Chloe Boisvert graduated with honours from UBC’s Bachelor of Environmental Design program in 2018, where she was the recipient of the Design Excellence Award. During her undergraduate studies, she spent a semester abroad in Brisbane, Australia, and completed a study abroad trip to Stockholm, Sweden. These experiences led her to a role as a designer at Carscadden Stokes McDonald Architects in Vancouver, where she continued to develop her design skills and ethos by working on a variety of public and community buildings at various scales. Currently a second-year student in SALA’s Master of Architecture program, Chloe’s recent design work has explored adaptive reuse, material recycling, passive design strategies, and storytelling. Raised on a farm in the interior of BC, Chloe believes in the value of taking time to understand distinct identities of place through the design process and is interested in further exploring the interface of the urban and the rural through an interdisciplinary lens.
Exploring socio-ecological wildfire resilience strategies in the wildland-urban interface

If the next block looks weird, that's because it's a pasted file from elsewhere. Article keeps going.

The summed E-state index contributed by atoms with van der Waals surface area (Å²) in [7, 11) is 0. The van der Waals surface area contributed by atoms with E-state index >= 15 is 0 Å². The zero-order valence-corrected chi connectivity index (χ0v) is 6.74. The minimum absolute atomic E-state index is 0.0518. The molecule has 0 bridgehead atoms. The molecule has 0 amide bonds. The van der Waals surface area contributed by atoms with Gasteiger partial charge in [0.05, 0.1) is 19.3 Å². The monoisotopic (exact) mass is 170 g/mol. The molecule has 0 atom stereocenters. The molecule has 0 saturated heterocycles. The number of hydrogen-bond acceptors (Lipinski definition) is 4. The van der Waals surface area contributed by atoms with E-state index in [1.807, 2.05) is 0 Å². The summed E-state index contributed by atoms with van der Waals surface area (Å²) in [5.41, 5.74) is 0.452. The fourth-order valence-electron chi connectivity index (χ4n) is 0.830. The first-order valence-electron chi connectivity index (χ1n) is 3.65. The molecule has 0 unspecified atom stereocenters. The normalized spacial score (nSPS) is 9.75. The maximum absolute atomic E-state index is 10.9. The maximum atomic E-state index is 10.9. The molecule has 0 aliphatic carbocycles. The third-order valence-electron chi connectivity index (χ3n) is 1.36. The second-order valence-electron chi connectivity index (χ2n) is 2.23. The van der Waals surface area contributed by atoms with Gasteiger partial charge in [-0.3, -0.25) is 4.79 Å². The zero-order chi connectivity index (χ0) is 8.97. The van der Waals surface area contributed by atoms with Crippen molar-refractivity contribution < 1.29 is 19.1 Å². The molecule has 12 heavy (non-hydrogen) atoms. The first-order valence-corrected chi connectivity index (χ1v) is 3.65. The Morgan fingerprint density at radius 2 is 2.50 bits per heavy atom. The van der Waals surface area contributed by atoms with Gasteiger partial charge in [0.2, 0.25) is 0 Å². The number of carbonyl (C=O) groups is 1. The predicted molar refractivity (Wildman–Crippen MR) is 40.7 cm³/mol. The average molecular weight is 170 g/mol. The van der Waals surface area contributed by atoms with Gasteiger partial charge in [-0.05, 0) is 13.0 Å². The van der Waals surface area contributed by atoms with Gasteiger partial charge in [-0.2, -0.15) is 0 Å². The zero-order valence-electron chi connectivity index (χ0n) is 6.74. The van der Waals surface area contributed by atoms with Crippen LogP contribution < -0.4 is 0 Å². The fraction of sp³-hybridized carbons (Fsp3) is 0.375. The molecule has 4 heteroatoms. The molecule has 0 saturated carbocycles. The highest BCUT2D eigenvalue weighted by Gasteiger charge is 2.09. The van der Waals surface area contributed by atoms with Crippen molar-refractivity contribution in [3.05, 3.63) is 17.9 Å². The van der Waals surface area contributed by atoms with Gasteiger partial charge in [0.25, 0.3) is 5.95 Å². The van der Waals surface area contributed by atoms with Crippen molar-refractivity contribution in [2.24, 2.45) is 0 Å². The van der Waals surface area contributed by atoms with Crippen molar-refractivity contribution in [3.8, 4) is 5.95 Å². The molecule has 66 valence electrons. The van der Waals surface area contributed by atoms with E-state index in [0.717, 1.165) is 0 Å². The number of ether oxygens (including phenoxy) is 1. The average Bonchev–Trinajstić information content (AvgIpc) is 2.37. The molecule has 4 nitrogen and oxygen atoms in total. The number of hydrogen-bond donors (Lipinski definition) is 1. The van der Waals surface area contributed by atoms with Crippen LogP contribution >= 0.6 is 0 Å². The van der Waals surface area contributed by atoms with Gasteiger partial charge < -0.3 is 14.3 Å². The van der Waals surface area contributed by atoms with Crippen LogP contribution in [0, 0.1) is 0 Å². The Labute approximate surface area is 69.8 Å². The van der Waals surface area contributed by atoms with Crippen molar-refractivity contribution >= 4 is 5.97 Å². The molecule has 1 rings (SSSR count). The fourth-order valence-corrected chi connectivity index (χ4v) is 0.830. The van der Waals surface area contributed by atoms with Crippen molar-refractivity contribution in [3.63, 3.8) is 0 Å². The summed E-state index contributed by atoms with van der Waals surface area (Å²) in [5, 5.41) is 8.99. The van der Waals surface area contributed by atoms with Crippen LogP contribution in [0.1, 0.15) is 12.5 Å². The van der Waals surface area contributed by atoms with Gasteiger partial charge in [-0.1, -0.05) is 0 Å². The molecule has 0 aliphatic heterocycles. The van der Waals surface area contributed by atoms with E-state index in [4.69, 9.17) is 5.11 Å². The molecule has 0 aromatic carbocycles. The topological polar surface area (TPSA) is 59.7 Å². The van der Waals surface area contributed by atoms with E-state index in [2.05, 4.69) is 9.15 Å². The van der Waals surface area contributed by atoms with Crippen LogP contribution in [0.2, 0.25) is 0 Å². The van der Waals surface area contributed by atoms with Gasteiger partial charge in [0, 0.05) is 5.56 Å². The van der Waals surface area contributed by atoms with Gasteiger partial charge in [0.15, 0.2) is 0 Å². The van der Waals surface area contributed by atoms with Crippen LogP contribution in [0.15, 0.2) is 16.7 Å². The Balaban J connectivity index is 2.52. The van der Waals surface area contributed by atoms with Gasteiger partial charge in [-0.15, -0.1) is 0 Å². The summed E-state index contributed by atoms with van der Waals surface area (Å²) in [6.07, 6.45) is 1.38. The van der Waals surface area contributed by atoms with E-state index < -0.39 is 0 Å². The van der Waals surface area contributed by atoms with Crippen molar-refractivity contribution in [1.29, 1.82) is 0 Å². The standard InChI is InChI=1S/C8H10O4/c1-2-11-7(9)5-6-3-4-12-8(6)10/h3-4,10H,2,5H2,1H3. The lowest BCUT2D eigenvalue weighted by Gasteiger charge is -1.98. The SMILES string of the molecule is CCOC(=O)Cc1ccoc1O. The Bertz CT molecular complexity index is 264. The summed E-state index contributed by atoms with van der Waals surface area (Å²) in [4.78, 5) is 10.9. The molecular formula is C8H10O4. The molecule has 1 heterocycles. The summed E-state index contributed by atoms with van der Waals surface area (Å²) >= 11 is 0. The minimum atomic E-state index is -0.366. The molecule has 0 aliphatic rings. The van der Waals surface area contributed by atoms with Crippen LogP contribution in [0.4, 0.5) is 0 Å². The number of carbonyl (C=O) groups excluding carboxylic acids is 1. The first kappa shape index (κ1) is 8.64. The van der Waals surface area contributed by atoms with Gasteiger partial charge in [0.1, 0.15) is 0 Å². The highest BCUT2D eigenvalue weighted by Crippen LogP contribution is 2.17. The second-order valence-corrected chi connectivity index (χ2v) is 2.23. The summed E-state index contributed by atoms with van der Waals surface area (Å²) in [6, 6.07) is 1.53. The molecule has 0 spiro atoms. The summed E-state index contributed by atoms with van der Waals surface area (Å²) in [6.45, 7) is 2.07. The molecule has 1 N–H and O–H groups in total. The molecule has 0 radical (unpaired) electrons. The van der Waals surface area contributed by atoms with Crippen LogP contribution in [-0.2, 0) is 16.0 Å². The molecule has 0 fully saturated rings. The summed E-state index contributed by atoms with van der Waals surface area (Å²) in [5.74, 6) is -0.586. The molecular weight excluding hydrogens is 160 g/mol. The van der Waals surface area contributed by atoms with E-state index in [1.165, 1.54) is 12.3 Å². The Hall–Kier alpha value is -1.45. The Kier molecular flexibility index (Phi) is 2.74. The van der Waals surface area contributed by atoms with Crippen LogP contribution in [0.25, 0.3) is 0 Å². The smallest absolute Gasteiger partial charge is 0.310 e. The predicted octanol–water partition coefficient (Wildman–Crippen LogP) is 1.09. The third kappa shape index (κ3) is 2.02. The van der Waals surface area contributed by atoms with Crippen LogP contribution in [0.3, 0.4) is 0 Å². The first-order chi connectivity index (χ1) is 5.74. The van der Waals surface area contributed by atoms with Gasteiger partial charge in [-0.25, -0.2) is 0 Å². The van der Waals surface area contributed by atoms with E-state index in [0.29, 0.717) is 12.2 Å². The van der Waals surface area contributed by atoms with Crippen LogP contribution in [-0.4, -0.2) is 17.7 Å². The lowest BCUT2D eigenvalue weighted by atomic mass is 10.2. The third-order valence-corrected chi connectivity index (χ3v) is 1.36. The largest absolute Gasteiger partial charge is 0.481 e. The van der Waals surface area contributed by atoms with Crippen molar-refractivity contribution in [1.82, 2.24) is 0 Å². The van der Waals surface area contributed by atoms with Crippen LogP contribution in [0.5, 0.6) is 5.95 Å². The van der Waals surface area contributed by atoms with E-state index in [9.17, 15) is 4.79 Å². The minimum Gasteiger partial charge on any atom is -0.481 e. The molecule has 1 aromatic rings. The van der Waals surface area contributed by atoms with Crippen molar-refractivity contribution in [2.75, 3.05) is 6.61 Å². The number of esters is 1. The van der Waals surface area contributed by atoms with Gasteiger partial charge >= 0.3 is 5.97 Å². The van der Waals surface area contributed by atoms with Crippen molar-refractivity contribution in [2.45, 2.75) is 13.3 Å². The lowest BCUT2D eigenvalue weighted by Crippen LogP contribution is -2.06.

Wildfire events are increasing in occurrence, intensity, and scale, spurred on by the effects of climate change. Economic and socio-ecological losses to human and animal lives, farmland, structures, equipment, and habitat are mounting both in areas that have historically experienced wildfire activity and in those that have not, with far-reaching impacts that threaten lives, livelihoods, air quality, and food security. As wildfire events shift from a regular natural disturbance to a serious risk case, the need for resilience in built form and social attitudes is evident. This project proposes a study of wildfire-impacted regions ‘on the edge’ in the wildland-urban interface where community-led and bottom-up social, ecological, urban design, and architectural wildfire resilience approaches have been employed, and will speculate on their relevance and possibilities as they relate to Western Canadian communities. Proposed regions of study include commonly owned agricultural and forestry communities in Galicia, Spain where territory is managed such that fire is activated and managed as a tool alongside livestock activity, as well as neighborhood centres in Queensland, Australia, where locally operated community spaces have been formalized as a medium for orchestrating community-led responses to bushfire events.